'Catholic Almanac' turns 100

The Catholic Almanac is marking its 100th anniversary this year with the publication of its 2004 edition.

Edited by “Our Sunday Visitor”, the Catholic Almanac has come a long way since its first issue in 1904, which featured 64 pages, including a calendar and articles on prayer and devotion. Then called St. Anthony’s Almanac, its primary purpose was to teach about the 13th-century Franciscan, St. Anthony of Padua.

It became more of a general-purpose Church almanac in 1931, when the editors decided to publish "a factual handbook of basic and current information on matters pertaining to the Catholic Church and its members."

Today, the almanac provides extensive facts and figures about the universal Church. It includes a lengthy history of Catholicism, information on each pope, biographies of U.S. bishops and cardinals, data on all U.S. dioceses, explanations of Church doctrine, a Catholic glossary, and contact information for Catholic colleges, universities, retreat houses and organizations.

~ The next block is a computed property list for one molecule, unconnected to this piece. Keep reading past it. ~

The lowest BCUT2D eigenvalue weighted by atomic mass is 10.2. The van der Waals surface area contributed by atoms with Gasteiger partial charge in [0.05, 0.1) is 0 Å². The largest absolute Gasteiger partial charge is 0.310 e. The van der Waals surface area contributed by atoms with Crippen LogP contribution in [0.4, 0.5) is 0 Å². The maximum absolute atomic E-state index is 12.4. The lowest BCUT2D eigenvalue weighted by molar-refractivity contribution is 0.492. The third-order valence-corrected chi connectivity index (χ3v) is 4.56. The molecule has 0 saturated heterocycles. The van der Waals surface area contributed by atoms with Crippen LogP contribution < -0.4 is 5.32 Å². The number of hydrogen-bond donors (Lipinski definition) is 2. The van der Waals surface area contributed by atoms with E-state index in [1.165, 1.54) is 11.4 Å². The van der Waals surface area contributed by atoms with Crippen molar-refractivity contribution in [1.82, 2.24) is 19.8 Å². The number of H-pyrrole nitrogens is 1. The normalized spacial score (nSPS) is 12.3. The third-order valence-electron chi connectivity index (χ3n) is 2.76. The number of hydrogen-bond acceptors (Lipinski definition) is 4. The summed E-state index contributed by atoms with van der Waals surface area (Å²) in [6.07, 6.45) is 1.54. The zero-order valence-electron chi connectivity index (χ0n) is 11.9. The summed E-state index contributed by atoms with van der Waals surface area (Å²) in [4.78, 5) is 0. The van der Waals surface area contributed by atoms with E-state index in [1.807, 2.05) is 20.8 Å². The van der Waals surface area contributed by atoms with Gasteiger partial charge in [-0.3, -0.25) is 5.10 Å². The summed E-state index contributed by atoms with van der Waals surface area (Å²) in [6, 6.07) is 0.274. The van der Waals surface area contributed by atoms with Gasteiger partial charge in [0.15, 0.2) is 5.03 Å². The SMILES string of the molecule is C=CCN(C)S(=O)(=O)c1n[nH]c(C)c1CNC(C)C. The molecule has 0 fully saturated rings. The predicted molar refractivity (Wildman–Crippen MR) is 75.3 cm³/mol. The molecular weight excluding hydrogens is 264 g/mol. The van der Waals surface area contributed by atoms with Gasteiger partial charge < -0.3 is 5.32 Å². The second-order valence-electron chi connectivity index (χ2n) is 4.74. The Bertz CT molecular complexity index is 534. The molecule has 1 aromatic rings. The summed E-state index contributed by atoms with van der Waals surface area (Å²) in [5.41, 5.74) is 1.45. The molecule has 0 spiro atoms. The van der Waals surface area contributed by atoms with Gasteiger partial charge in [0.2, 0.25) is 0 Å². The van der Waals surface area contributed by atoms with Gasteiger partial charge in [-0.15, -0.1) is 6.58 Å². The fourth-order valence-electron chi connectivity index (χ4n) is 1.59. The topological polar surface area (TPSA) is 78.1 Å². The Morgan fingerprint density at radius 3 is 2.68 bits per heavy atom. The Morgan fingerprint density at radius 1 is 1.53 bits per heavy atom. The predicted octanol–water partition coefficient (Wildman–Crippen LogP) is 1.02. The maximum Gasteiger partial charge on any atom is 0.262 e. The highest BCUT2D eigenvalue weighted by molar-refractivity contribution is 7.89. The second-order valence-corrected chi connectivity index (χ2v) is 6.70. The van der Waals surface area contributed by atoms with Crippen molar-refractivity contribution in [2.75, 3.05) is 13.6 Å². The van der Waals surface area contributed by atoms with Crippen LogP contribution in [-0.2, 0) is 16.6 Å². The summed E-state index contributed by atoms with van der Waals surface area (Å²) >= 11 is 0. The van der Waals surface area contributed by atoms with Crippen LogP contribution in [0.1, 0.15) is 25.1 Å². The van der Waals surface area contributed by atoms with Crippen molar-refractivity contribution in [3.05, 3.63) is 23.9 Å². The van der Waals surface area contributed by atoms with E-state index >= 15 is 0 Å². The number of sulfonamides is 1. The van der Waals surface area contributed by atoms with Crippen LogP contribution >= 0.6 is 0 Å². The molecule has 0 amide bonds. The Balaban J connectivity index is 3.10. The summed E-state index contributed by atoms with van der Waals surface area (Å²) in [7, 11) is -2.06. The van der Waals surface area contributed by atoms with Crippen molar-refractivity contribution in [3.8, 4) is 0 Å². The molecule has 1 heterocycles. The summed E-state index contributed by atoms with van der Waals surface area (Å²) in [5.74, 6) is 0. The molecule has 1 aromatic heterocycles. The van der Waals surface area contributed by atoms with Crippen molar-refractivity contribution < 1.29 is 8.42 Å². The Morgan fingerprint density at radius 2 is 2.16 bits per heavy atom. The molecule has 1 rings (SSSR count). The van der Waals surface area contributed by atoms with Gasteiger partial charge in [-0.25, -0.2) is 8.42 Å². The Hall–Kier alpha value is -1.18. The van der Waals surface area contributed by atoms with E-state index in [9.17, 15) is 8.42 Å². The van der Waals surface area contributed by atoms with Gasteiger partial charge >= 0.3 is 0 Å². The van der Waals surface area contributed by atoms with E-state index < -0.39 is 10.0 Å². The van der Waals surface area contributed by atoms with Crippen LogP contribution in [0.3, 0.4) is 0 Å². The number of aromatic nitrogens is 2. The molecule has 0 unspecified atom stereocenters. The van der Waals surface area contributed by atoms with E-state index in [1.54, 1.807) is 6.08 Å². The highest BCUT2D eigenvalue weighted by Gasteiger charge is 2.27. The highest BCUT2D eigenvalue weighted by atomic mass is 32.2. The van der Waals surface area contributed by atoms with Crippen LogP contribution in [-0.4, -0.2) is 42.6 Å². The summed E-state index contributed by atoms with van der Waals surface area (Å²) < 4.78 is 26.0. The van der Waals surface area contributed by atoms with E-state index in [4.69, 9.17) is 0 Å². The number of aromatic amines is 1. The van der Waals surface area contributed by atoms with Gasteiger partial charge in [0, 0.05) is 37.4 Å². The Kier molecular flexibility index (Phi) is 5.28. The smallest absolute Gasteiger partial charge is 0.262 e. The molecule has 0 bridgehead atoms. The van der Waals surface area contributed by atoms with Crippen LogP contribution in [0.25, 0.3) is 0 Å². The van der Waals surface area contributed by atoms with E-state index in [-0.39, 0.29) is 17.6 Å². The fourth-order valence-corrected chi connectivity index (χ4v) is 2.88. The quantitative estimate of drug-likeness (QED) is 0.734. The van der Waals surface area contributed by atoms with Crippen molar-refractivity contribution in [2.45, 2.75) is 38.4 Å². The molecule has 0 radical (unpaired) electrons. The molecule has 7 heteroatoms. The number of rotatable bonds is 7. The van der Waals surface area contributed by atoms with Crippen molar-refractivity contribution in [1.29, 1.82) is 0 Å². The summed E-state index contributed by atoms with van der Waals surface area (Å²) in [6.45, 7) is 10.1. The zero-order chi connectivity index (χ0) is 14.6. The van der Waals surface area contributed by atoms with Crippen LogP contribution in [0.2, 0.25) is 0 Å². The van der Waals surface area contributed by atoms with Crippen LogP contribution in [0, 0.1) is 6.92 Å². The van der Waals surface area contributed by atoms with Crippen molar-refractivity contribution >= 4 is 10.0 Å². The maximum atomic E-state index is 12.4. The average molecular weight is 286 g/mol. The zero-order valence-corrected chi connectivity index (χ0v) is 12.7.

The almanac has been under the editorial leadership of Dr. Matthew Bunson since 1998. He succeeded Fr. Felician Foy, who had been editor for 45 years.

In the 2004 edition, readers will be interested to learn that the U.S. Catholic population grew by more than 1.1 million people in 2003. Catholics now total 66,407,105, representing 22.8 percent of the U.S. population. In addition, more than one million babies were baptized in the U.S. and 449 priests were ordained last year. 

About 10,000 copies of the almanac are published annually. The 2004 issue sells for $24.95 USD.

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